A View from the Board: Sebastian Tapia

FUSE Promises to Reduce Costs of Homelessness in Lane County

sebastian-t-ctasign-2Because I work as an attorney with the Lane County Office of Legal Counsel, I can attest to the high costs of homelessness borne by our local courts and other public entities. That is why I was pleased to learn that ShelterCare was recently awarded grant funds, from Lane County Health and Human Services, for a program that will help address a particularly expensive segment of our local homeless population.

Often, a small portion of people take up a disproportionately large amount of a community’s resources. This is sometimes referred to as the “5:50 rule”—5 percent of people consume 50 percent or more of the public resources.

According to Lane County Jail Captain Dan Buckwald, “One example of high-use individuals in the jail context is repeat, low-level offenders. The County pays an average of $170 per person per day to jail an arrestee. Reducing that load adds up quickly.” Captain Buckwald pointed out that there is an equivalent impact on hospital emergency departments resulting from individuals who frequent emergency rooms rather than primary care doctors. Lane County estimates that each of these “super utiilzers” absorbs $34,500 of community services per year. To address this problem, Lane County has embraced FUSE—which stands for “Frequent Users Systems Engagement”—a model of care created to provide housing and intensive support to “super utilizers.”

Lane County is now among more than 20 communities across the country (including New York City, Colorado Springs and Los Angeles) that use the FUSE model. If this program’s success is consistent with other communities’ FUSE programs, Lane County’s collective savings will exceed the per-person cost allocated to ShelterCare through this grant.

The first stage in the program is to identify qualifying individuals. Lane County Health and Human Services has partnered with ShelterCare, local law enforcement agencies, the Lane County jail, Springfield Fire and Rescue, local emergency departments, the PeaceHealth Behavioral Health Unit, Laurel Hill Center and other stakeholders to create a list of more than one hundred names of high-use homeless individuals who are not currently receiving traditional services. From this list, 10 individuals will be targeted for receiving intensive services and housing during the first year of the program.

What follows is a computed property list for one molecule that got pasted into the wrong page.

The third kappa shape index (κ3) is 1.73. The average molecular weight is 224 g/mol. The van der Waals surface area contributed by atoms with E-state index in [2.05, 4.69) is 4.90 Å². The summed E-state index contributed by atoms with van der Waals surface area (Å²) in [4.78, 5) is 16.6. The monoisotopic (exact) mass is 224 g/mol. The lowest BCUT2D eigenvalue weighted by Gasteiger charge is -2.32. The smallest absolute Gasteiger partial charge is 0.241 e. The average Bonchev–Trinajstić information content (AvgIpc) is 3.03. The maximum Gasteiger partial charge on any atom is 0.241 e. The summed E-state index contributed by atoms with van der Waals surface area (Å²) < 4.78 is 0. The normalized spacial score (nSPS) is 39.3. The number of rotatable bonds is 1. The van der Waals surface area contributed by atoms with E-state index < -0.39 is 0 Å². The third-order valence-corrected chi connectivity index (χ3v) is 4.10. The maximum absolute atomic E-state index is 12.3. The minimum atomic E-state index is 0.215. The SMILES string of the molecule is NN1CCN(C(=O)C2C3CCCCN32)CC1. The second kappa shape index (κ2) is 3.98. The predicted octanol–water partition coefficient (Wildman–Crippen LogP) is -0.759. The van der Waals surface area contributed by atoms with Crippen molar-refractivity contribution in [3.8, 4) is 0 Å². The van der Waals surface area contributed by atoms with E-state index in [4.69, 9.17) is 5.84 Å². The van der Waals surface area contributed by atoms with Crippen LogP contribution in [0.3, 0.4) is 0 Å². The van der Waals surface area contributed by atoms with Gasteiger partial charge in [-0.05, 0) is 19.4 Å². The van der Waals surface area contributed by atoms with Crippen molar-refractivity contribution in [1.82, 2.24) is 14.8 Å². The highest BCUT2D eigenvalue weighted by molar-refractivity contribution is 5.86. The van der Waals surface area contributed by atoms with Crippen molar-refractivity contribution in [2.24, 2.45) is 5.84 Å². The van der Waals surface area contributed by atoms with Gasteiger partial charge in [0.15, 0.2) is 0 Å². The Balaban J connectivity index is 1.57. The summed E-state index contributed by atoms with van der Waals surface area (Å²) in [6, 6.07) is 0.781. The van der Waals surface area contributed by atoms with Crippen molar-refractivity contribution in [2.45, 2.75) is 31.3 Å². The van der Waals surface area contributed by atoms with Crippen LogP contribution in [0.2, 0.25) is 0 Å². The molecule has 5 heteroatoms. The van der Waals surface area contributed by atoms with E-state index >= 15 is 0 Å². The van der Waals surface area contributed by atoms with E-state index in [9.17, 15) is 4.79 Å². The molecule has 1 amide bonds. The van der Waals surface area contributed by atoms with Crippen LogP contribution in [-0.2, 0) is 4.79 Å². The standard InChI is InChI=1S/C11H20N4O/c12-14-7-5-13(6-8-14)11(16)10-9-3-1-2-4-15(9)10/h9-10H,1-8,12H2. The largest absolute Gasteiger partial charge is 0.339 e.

Steve Manela, Lane County Human Services Division Manager, said, “It has been fantastic the way ShelterCare, public safety, corrections, County Mental Health and Human Services came together to launch FUSE very quickly. The data team was then able to pull together data from these organizations very quickly.”

The second step is client-specific barrier removal. Services can include behavioral health support, enrollment in community services, help getting proof of identification, rental assistance, life coaching and credit repair. Program participants likely would not have benefited from traditional outreach attempts. They are typically individuals who do not seek out programs that would make them eligible for various housing opportunities.

According to ShelterCare’s Lindsay Weiss, a housing and services navigator working on the FUSE project, “We will have eight FUSE program clients enrolled by early December. To support their housing needs, we have opened three on-site units at ShelterCare’s Highway 99 location and we will open another three units within the next two months.”

As a ShelterCare board member, I am pleased this project has been successful in making a meaningful change in 10 individuals’ lives and also for linking new community partners with ShelterCare's mission to serve Lane County’s homeless population. 

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